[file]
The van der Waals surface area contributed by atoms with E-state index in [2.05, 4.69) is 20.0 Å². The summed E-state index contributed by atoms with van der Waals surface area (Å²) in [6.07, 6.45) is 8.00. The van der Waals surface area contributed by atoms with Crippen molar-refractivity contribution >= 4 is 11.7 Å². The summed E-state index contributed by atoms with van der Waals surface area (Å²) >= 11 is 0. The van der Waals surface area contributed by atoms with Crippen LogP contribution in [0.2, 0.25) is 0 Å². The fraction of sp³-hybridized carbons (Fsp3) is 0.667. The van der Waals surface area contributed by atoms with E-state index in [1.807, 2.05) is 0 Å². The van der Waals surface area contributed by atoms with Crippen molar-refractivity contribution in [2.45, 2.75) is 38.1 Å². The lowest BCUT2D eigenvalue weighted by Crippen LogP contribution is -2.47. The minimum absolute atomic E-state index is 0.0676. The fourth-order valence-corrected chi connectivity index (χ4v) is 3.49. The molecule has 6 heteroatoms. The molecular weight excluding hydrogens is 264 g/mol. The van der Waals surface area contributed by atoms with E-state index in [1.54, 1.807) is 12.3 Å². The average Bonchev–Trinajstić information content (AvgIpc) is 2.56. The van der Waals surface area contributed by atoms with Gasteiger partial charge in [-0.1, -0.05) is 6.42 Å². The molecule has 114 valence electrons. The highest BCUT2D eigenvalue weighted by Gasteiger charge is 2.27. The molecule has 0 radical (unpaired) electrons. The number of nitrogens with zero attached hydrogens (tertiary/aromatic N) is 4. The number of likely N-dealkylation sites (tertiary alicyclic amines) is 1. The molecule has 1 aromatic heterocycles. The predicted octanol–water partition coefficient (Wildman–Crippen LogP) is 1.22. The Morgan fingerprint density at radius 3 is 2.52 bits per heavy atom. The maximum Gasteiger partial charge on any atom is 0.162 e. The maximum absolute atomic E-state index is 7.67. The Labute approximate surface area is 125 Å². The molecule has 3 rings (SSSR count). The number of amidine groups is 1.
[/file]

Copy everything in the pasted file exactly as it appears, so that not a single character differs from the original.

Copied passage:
The van der Waals surface area contributed by atoms with E-state index in [2.05, 4.69) is 20.0 Å². The summed E-state index contributed by atoms with van der Waals surface area (Å²) in [6.07, 6.45) is 8.00. The van der Waals surface area contributed by atoms with Crippen molar-refractivity contribution >= 4 is 11.7 Å². The summed E-state index contributed by atoms with van der Waals surface area (Å²) >= 11 is 0. The van der Waals surface area contributed by atoms with Crippen LogP contribution in [0.2, 0.25) is 0 Å². The fraction of sp³-hybridized carbons (Fsp3) is 0.667. The van der Waals surface area contributed by atoms with E-state index in [1.807, 2.05) is 0 Å². The van der Waals surface area contributed by atoms with Crippen molar-refractivity contribution in [2.45, 2.75) is 38.1 Å². The lowest BCUT2D eigenvalue weighted by Crippen LogP contribution is -2.47. The minimum absolute atomic E-state index is 0.0676. The fourth-order valence-corrected chi connectivity index (χ4v) is 3.49. The molecule has 6 heteroatoms. The molecular weight excluding hydrogens is 264 g/mol. The van der Waals surface area contributed by atoms with E-state index in [1.54, 1.807) is 12.3 Å². The average Bonchev–Trinajstić information content (AvgIpc) is 2.56. The van der Waals surface area contributed by atoms with Gasteiger partial charge in [-0.1, -0.05) is 6.42 Å². The molecule has 114 valence electrons. The highest BCUT2D eigenvalue weighted by Gasteiger charge is 2.27. The molecule has 0 radical (unpaired) electrons. The number of nitrogens with zero attached hydrogens (tertiary/aromatic N) is 4. The number of likely N-dealkylation sites (tertiary alicyclic amines) is 1. The molecule has 1 aromatic heterocycles. The predicted octanol–water partition coefficient (Wildman–Crippen LogP) is 1.22. The Morgan fingerprint density at radius 3 is 2.52 bits per heavy atom. The maximum Gasteiger partial charge on any atom is 0.162 e. The maximum absolute atomic E-state index is 7.67. The Labute approximate surface area is 125 Å². The molecule has 3 rings (SSSR count). The number of amidine groups is 1.